Numerical optimization of targeted delivery of charged nanoparticles to the ostiomeatal complex for treatment of rhinosinusitis.

Xi J, Yuan JE, Si XA, Hasbany J - Int J Nanomedicine (2015)

Optimization of the release position (x, z) at the nostril inlet.Notes: (A) The objective (ie, OMC dose) as a function of the release position, (B) the Nelder-Mead optimization sequence with triangles (Tk) converging to the point (10.2, 6.1 [mm]), (C) particle deposition pattern with the optimized inlet position, and (D) the time evolution of olfactory deposition for OMC deposition with and without inlet-position optimization.Abbreviations: OMC, ostiomeatal complex; s, seconds.
© Copyright Policy
Related In: Results  -  Collection

License
Show All Figures
getmorefigures.php?uid=PMC4525801&req=5

f7-ijn-10-4847: Optimization of the release position (x, z) at the nostril inlet.Notes: (A) The objective (ie, OMC dose) as a function of the release position, (B) the Nelder-Mead optimization sequence with triangles (Tk) converging to the point (10.2, 6.1 [mm]), (C) particle deposition pattern with the optimized inlet position, and (D) the time evolution of olfactory deposition for OMC deposition with and without inlet-position optimization.Abbreviations: OMC, ostiomeatal complex; s, seconds.
Mentions: In order to find the best efficiency, all design components listed in Figure 6 were optimized except the particle density. Optimization of the center of the drug-release nozzle (x, z) is shown in Figure 7. The nozzle is positioned at the nostril and has a rectangular shape and a fixed area of 5.25 mm2 (Figure 3). Figure 7A displays the 3-D plot of the objective functions versus the release position. The Nelder-Mead algorithm explored different points in the design space, which gave different OMC doses and identified the optimal point after 24 steps. The optimization process is also illustrated in Figure 7B with multiple triangles (or simplexes), which progressively shrink in size and converge to the optimal point. At each step, the objective functions of the three points were compared, and the worst was replaced with a new point that was determined by the Nelder-Mead algorithm (Figure 7B). The optimization process stopped when the difference among the objectives is <1e-5.

Bottom Line: Through the synthesis of electric guidance and point drug release, the new delivery system eliminated particle deposition in the nasal valve and turbinate regions and significantly enhanced the OMC doses.The OMC dose increased from 45.0% in the baseline model to 72.4% in the optimized system.The optimization framework developed in this study can be easily adapted for the delivery of drugs to other sites in the nose such as the ethmoid sinus and olfactory region.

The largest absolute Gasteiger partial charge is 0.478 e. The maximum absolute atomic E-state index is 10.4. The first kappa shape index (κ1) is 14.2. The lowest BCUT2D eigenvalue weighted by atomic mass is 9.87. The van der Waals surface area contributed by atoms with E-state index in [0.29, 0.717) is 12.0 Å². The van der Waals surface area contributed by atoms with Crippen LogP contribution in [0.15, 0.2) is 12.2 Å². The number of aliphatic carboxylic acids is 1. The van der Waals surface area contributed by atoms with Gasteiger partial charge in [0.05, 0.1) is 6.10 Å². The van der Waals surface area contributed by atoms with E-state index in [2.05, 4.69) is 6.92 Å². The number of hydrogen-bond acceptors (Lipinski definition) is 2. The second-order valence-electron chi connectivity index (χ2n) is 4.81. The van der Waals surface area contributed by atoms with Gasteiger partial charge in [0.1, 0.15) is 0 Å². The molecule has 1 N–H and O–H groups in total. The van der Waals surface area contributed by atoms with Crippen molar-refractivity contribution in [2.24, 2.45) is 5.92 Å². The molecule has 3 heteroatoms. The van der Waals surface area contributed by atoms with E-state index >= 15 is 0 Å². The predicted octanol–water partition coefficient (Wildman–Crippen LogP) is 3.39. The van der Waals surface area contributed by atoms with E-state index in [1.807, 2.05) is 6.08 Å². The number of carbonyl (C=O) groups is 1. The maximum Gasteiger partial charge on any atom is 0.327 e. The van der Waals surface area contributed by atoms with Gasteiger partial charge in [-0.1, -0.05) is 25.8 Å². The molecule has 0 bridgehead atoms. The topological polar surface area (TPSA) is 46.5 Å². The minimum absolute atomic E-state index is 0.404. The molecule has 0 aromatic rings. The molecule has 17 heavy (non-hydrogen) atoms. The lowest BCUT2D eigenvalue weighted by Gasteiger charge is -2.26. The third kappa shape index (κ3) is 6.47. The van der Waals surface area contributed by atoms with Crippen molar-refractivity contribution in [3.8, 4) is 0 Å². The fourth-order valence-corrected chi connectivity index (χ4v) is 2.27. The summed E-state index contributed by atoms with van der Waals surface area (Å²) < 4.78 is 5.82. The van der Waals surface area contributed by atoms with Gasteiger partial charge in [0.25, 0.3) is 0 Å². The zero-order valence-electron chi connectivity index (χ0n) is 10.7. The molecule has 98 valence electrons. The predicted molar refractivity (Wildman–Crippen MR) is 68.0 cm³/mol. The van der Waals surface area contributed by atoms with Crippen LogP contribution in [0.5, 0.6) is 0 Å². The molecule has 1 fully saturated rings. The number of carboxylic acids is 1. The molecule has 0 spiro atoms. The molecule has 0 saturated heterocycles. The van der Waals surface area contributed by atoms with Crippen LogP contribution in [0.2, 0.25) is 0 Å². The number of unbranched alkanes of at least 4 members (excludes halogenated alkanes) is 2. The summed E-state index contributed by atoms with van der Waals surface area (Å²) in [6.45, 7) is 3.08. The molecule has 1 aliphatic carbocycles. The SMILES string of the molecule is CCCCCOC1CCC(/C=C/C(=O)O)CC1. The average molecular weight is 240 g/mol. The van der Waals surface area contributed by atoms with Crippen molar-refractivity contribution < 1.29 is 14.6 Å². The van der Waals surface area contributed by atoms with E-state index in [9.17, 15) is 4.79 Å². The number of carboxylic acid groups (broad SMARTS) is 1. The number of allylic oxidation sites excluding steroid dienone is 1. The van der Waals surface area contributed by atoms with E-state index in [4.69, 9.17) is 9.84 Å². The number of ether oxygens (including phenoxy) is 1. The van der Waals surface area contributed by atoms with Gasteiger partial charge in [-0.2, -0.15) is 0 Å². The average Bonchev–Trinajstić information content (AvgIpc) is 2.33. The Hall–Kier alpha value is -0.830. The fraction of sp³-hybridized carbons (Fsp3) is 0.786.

View Article: PubMed Central - PubMed

Affiliation: School of Engineering and Technology, Central Michigan University, Mount Pleasant, MI, USA.

ABSTRACT

Background: Despite the prevalence of rhinosinusitis that affects 10%-15% of the population, current inhalation therapy shows limited efficacy. Standard devices deliver <5% of the drugs to the sinuses due to the complexity of nose structure, secluded location of the sinus, poor ventilation, and lack of control of particle motions inside the nasal cavity.

Methods: An electric-guided delivery system was developed to guide charged particles to the ostiomeatal complex (OMC). Its performance was numerically assessed in an MRI-based nose-sinus model. Key design variables related to the delivery device, drug particles, and patient breathing were determined using sensitivity analysis. A two-stage optimization of design variables was conducted to obtain the best performance of the delivery system using the Nelder-Mead algorithm.

Results and discussion: The OMC delivery system exhibited high sensitivity to the applied electric field and electrostatic charges carried by the particles. Through the synthesis of electric guidance and point drug release, the new delivery system eliminated particle deposition in the nasal valve and turbinate regions and significantly enhanced the OMC doses. An OMC delivery efficiency of 72.4% was obtained with the optimized design, which is one order of magnitude higher than the standard nasal devices. Moreover, optimization is imperative to achieve a sound delivery protocol because of the large number of design variables. The OMC dose increased from 45.0% in the baseline model to 72.4% in the optimized system. The optimization framework developed in this study can be easily adapted for the delivery of drugs to other sites in the nose such as the ethmoid sinus and olfactory region.

No MeSH data available.


Related in: MedlinePlus